Calling your first contra dance
Find or make an opportunity to call
You can start selecting a dance before you have a prospect of calling,
but you need to find a place to call before you can become a caller.
- Look for an "open mike" evening in your area
- Look for a late night "open mike" session at a nearby dance camp
- Look for a callers' workshop session
- Ask about a "guest slot" at your local dance
- Organize a dance party in your living room or that of a freind
Select a dance
For your first few times calling,
I suggest that you stick to "easy" dances.
But what does that mean?
Characteristics of easy dances
I have a small selection of simple, reliable dances on
Contain few moves (have a low "piece count")
Feature long moves or sequences (down the hall and back, balance & swing)
Use the most familiar, simple moves (circle, long lines, allemande, do-si-do, swing)
Use repetition (circle left, then star left or circle left, circle right)
Have most moves start on major phrase boundaries
Have clear, unambiguous timing
Involve dancers equally ("symmetric" and "equal")
Maintain connections between dancers most of the time
Learn your selected dance
While you could call a dance by reading it directly from the card,
doing so makes it hard to watch the dancers.
It can also deaden your vocal presentation.
While some master callers insist that every caller
completely memorize every dance they ever want to call,
few succeed in doing so.
For now, you need to study the dance you have selected
sufficiently well so that
you know what every more in the dance involves,
know what words you want to use during the walk-through,
and know the words and timing you'll use after the music starts.
Note that these will usually be different sets of words!
Practice the timing of your calls
You should finish each call just before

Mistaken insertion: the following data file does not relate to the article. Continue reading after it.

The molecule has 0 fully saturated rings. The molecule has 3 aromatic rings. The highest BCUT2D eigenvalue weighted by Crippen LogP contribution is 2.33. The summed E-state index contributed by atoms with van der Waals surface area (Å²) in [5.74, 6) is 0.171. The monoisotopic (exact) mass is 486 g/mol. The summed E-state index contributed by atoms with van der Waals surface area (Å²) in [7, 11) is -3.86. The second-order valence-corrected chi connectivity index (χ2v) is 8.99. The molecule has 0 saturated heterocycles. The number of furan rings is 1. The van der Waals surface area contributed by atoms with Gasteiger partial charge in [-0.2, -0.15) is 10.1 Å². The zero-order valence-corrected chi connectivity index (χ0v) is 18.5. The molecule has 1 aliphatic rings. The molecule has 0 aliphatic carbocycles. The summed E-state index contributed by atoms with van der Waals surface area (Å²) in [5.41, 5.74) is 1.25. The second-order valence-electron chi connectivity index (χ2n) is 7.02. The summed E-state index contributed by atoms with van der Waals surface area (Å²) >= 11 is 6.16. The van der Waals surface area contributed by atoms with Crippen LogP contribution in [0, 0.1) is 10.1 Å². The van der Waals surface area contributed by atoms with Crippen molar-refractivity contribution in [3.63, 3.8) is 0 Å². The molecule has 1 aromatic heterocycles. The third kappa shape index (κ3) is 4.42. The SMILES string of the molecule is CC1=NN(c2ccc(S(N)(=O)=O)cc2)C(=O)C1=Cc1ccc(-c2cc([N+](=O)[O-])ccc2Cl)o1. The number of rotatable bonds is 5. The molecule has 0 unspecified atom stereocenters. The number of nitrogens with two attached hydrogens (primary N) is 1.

the music tells the dancers to move.
For most easy dances,
this means that you finish the call on the last beats of one musical phrase,
so that the dancers will be ready to dance
on the first beat of the next phrase.
Practice the timing with recordings.
I find this more difficult than calling to dancers
because a recording provides no visual clues
that can help remind you what you need to do next.
This may work better for you than it does for me;
I am a visual learner.
Organize a set
Walk through the dance
Start the band and the dance
Call every move at first
Drop out some calls, then all calls
Decide when to end the dance and inform the band
Get feedback on how it went
Make sure you have at least one person
to give you honest feedback.
Listen to them.
You can try to clarify the comments you receive
by asking for specific clear observations
("What did you see?")
instead of opinions or corrections
("What you need to do is ____" or "That last dance sucked!")
so that you can form or correct your own opinions.
Call dances with more complicated timing
Call dances with more complicated moves
Call dances with more moves
Select and call more than one dance in an evening
Work more closely with your musicians to seelct appropriate tunes
What I do NOT cover here (or cover elsewhere)
- Creating and organizing dance cards
- Becoming a good dancer
- Getting booked to call
- Selecting a program of dances
- Matching tunes and dances
- Creating great medleys of dances
- Calling dances that don't fit 32-bar AABB tunes
- Leading a newcomers' session
- Managing sets on the floor
- Adapting to circumstances that arise unexpectedly
- Building your repertoire
- Using microphones and other sound equipment
- Finding a hall
- Supporting your community
- Shaping your community
- Evaluating a caller, possibly yourself
Return to my
contra calling resources page